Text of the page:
October 24, 2016
Poke is a beloved Hawaiian dish made with raw fish – to be precise, sashimi-grade ahi tuna. Our vegan spin on traditional poke uses ruby-red beets to give tofu a lovely pink “ahi” color. Beets are an excellent source of a type of phytonutrient called betalains, which have an antioxidant and anti-inflammatory effect. The shorter cooking time of the beets in this recipe helps preserve these colorful phytonutrients, which are vulnerable to heat. Beets are also an excellent source of folate and a number of essential minerals, including manganese, potassium, and magnesium.
Original recipe appears on the Ornish Kitchen https://www.ornish.com/spectrum-recipes/tofu-poke/ and was developed in collaboration with Island Heart Care.
- Prep: 40 mins
- Cook: 30 mins
- Yields: 6 Servings
1Preheat oven to 350°F. Line a sheet pan with parchment paper.
2To prepare tofu, in a medium bowl, stir together the tamari, liquid smoke, and maple syrup. Add tofu and toss gently to coat. Spread tofu on prepared sheet pan, place in oven, and bake until lightly browned, about 30 minutes. Set aside to cool.
3While tofu is baking, place a vegetable steamer basket in a saucepan, adding water to come to just below the bottom of the steamer basket. Bring to a boil over high heat. Add beets, cover, and steam until tender, about 10 minutes. Remove steamer from saucepan and let beets cool.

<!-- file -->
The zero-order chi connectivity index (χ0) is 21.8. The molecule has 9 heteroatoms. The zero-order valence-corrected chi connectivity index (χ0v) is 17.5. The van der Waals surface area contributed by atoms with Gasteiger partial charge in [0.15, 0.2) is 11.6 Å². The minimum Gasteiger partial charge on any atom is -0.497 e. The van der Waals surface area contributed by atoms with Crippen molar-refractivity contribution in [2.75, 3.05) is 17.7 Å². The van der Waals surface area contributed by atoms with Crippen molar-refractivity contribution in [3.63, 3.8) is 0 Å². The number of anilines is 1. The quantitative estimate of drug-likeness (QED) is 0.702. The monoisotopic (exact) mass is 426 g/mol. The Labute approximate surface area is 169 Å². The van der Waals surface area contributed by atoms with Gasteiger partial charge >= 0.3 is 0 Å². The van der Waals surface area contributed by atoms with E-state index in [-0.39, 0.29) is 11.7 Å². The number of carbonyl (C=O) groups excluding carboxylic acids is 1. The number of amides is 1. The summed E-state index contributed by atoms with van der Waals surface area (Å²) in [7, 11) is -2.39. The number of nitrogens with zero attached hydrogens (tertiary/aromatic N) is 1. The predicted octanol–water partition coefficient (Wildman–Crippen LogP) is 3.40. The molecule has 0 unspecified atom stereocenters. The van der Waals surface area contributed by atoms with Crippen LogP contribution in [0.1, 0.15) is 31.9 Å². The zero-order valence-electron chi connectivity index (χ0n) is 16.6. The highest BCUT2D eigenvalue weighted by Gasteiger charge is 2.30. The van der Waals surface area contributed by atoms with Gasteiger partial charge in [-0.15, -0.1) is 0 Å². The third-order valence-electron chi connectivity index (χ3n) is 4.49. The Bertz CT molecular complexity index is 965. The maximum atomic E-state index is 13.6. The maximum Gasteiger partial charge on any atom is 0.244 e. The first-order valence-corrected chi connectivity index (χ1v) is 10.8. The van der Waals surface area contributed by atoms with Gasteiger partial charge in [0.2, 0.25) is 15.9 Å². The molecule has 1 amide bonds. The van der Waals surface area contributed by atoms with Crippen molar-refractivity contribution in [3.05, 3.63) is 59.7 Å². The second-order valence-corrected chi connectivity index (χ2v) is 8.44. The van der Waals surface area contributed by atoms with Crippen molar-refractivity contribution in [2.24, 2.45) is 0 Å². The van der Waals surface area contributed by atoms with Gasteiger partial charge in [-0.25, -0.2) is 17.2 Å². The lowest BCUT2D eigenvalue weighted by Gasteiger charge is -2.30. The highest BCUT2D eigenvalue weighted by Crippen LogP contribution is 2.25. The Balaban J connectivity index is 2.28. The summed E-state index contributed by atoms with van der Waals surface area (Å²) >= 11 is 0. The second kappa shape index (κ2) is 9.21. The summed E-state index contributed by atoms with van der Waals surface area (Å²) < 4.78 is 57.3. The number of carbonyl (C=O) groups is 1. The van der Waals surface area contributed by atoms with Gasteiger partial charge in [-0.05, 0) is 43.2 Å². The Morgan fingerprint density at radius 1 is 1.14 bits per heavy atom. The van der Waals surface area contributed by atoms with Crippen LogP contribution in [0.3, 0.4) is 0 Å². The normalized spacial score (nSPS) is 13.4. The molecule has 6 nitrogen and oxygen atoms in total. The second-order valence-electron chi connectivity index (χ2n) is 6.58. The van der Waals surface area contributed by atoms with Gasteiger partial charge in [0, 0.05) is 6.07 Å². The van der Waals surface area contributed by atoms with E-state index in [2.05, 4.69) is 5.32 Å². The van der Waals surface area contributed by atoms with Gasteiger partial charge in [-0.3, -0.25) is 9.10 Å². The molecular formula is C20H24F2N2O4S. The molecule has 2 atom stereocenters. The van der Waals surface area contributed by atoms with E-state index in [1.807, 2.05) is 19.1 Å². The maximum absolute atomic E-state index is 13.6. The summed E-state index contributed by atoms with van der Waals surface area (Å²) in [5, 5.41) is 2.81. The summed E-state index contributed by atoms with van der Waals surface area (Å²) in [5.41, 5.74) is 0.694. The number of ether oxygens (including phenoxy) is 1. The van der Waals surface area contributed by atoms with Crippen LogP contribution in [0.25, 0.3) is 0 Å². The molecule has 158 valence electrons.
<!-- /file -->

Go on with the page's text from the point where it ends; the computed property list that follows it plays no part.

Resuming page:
4In a medium bowl, combine cucumber, 1/2 cup green onions, lime zest and juice, ginger, tamari, and Sriracha. Add tofu and beets.
5Fold toasted nori sheets in half, then quarters. Fold quarters in half again. Using scissors, cut into 1/8-inch-thick strips. Fold into tofu-beet mixture. Taste and season with more tamari, lime, and/or ginger, as desired. Garnish with remaining green onions, and serve immediately.
Tamari, a class of Japanese soy sauces, was created as a by-product of miso production. Unlike soy sauce, it has little to no wheat or gluten (check the label to make sure, if you’re eating gluten free); its color is darker; and its flavor rich and well rounded. Tamari can be high in sodium, so definitely seek out a low-sodium version. If you can’t find one and you are sensitive to sodium, substitute a more widely available low-sodium soy sauce.
A good substitute for tamari or soy sauce is liquid aminos, such as Bragg brand, which is gluten-free and made from non-GMO soybeans and purified water.
When you need citrus zest and juice for a dish, be sure to zest the fruit first, then juice it. If you’ve ever tried to zest an already-squeezed citrus half, you’ll know why.
Sriracha has mushroomed in popularity in recent years, and this chili sauce is now available in the Asian foods section of most well-stocked grocery stores. Made from a paste of chili peppers, distilled vinegar, garlic, sugar, and salt, its fiery flavor is proving irresistible well outside the borders of its native Thailand.